Self-isolate, stockpile, super spreader – not a day goes by without a new addition to our national lexicon as we gradually descend into a state of mild panic over coronavirus. Here’s how to survive the pandemic if and when it arrives:
Ensure you are well protected
Surgical face masks are all the rage at the moment — not that these things are of much practical use, you understand, but you wouldn’t want to be without this season’s latest accessory, would you? Gas masks too infuse a bit of steampunk chic along with that can-do blitz spirit, whilst clown masks both cover the face and scare away potential carriers.
Biohazard suits, should you be able to source them, are much more effective at limiting the likelihood of falling ill should you need to venture out of the house, but if hard to come by, a gimp suit works just as well and makes for a fun commute.
Take preventative steps
Washing hands is the most important step — for no less than a period of twenty seconds, or as long as it takes to sing a verse of God Save the Queen, so say the health experts. However, to be on the safe side, it is best to keep scrubbing for the length of time it takes to hum, in its entirety, Mozart’s Requiem Mass, or if you’re feeling patriotic, the score to HMS Pinafore. No germ could possibly sit through such an intense experience and remain unmoved.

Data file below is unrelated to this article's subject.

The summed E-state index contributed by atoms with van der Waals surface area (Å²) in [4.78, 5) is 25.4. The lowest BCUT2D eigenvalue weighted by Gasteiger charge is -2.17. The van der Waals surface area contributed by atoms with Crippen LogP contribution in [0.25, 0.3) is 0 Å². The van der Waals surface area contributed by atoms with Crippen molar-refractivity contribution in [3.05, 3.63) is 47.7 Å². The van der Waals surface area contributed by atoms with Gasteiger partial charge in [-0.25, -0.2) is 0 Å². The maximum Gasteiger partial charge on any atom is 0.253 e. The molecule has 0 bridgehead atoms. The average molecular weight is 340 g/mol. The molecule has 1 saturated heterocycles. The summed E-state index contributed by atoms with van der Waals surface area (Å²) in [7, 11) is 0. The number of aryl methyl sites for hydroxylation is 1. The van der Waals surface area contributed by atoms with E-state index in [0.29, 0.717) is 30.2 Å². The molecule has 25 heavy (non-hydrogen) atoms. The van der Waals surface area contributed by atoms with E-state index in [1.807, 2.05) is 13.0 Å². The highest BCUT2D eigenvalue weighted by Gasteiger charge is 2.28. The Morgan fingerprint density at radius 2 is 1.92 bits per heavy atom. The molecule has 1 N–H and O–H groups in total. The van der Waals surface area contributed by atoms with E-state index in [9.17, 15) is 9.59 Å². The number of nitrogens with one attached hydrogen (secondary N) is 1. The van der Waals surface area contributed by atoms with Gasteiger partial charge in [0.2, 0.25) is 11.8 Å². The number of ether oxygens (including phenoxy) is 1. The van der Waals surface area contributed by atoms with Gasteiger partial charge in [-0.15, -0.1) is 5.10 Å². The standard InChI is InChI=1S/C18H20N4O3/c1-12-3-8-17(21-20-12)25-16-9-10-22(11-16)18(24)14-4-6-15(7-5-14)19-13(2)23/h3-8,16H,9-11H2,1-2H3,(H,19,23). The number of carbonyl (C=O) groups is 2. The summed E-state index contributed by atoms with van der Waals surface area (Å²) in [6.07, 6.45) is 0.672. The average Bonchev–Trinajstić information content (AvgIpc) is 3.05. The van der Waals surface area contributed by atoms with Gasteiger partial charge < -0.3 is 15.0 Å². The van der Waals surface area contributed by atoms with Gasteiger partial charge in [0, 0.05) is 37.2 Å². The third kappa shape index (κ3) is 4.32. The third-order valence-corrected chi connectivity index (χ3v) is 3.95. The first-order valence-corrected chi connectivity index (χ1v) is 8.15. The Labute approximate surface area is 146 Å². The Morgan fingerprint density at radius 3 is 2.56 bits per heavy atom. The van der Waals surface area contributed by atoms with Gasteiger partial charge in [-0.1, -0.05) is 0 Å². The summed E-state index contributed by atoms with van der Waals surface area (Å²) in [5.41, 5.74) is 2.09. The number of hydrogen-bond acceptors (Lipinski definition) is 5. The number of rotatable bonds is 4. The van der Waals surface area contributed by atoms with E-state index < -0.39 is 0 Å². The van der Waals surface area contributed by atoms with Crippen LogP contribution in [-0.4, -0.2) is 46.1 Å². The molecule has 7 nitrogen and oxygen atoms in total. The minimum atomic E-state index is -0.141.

That’s right ladies and gents: from the people who brought you Brexit comes a new reason to pack your cupboards with cans. It’s the coronavirus clearance sale at all the supermarkets, and everything must go!
Cover the basics like cans of tomatoes, lentils, beans, spinach and spam for day-to-day subsistence, as well as dried foods like tea and rice — yes, they may be the foreign plunders of empire, but we don’t have time for Nish Kumar’s scolding right now. But as you are Spectator readers, and therefore not barbarians, ensure you keep standards up by making sure you’re also well stocked on things like tinned caviar and foie gras. No point surviving a pandemic only to let civilization itself die!
And whilst we’re here, a few beers and some cigars might not go amiss, to keep spirits up. Coronas, for instance, help show the virus you aren’t afraid. Since 38 per cent of Americans won’t drink corona beer out of fear it is linked to the virus, us fool-hardy Brits need to do our bit to aid the fight against fake news.
Settle in for the long haul
The Black Death lasted over four years in Europe in the fourteenth century, the Spanish flu stuck around grimly for two, and Jeremy Corbyn has managed five as Labour leader. Outbreaks, you see, can remain around a lot longer than you think, so it could be quite some time before things return to normal.
But now you’re all secure and have plenty of food, the only thing to worry about in your period of isolation will be keeping yourself occupied.
A well stocked library will be important in order to avoid losing your mind — titles like Defoe’s Journal of the Plague Year, Boccaccio’s Decameron and La Peste by Camus are perhaps a little out of fashion but, as it turns out, still surprisingly relevant.